If we know the temperature that Morrice experienced during his trip it’s because we can actually pinpoint the exact time when Morrice visited Québec. He had arrived in Montreal, via New York, just in time to celebrate Christmas of 1908 with his family; he planned to stay a few months and try to make some sales. But his crate of paintings, sent separately, was slow to arrive, so near the end of January he left for a few days to Quebec City and the Montmorency Falls (undated letter to Edmund Morris in Toronto, AGO Library). He was still in Montreal on the 26th, when he was spotted previewing an exhibition of the French art at the Art Association (La Presse, Jan. 27). He was already back at his parents house a week later with “some good sketches”, adding that he was “working like a slave on show pictures” (letter to Morris, Feb. 3, AGO Library). The two Paris Salon pictures, Québec (now known as the our View towards Lévis from Québec) and its companion, Village canadien (now Entrance to a Québec Village) were probably painted after Morrice’s return to Paris at the end of February, 1909.
As his six entries had to be in by March 30th, he quickly selected four older European subjects, and gave all his attention to new winter scenes. Both have the same dimensions, and share a palette dominated by white, blue and pink. Village canadien, probably a view near Montmorency Falls, is mostly white with important pink accents, while View towards Lévis from Québec is mostly white and blue. By that time, Morrice's compositions had evolved to a few horizontal bands, painted with aneconomy of material; he still used a variety of colours and tones applied in light passages, always submitted to the total harmony. Note how, in the View towards Lévis from Québec, he rendered the normally white ferry in muted green, to better blend in and not break the white-blue-white-(blue) pattern. That schematization of the composition prefigures the direction that Morrice's painting will take in the future. He had met Matisse in the Fall of 1908, both men being on the Painting jury of the Salon d'Automne; they will meet again in Tangiers in early 1912. In the Salon d’Automne that year, Morrice will show Tanger [The Beach] (The Thomson Collection, AGO) which, with its three-tier composition dominated by a central blue band, is very reminiscent of his View Towards Lévis from Québec.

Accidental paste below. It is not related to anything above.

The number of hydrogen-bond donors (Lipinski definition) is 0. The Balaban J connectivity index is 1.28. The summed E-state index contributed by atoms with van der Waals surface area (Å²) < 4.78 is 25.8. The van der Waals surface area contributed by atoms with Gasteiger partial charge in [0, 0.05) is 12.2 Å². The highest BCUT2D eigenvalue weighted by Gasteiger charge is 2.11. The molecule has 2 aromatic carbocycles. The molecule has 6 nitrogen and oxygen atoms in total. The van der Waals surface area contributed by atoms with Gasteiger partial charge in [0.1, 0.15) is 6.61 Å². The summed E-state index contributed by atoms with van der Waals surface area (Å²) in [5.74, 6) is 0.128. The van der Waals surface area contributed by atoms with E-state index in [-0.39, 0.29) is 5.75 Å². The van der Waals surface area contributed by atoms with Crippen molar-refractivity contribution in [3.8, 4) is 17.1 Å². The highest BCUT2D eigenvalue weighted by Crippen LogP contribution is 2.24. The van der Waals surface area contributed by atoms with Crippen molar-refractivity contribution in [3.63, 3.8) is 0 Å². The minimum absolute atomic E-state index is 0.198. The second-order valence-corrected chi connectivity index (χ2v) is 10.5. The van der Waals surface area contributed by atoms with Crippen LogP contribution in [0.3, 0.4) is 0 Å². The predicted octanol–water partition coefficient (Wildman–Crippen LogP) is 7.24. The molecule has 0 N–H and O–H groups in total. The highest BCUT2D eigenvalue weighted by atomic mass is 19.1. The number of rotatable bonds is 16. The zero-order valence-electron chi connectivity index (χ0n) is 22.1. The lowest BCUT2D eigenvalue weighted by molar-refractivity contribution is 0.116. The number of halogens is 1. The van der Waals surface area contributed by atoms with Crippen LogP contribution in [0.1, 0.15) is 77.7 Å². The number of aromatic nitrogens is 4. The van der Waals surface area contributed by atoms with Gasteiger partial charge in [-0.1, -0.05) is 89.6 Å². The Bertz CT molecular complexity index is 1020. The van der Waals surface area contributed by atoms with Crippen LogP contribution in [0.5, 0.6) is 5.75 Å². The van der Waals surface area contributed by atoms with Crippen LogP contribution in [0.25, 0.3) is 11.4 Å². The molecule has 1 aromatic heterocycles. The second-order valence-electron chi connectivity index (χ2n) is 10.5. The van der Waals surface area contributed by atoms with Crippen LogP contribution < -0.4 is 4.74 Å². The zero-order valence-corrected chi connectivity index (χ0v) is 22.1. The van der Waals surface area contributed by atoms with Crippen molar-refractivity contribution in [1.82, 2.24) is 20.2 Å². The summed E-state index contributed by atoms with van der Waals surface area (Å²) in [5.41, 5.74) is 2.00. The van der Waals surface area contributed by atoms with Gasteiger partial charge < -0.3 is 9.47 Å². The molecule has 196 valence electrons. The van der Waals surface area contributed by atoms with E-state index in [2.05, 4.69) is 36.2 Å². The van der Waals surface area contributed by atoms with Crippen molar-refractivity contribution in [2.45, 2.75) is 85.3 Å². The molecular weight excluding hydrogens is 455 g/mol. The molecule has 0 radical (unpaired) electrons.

Copyright © Lucie Dorais, May 2013
Ms. Dorais did her M.A. Thesis on the early life and career of James Wilson Morrice (Université de Montréal, 1980). She had a promising career at the National Archives of Canada. Now retired, she is considered by academics, collectors and art merchants to be a foremost scholar on James Wilson Morrice. Ms. Dorais continues to compile information on the artist, including the Catalogue Raisonné of his oeuvre.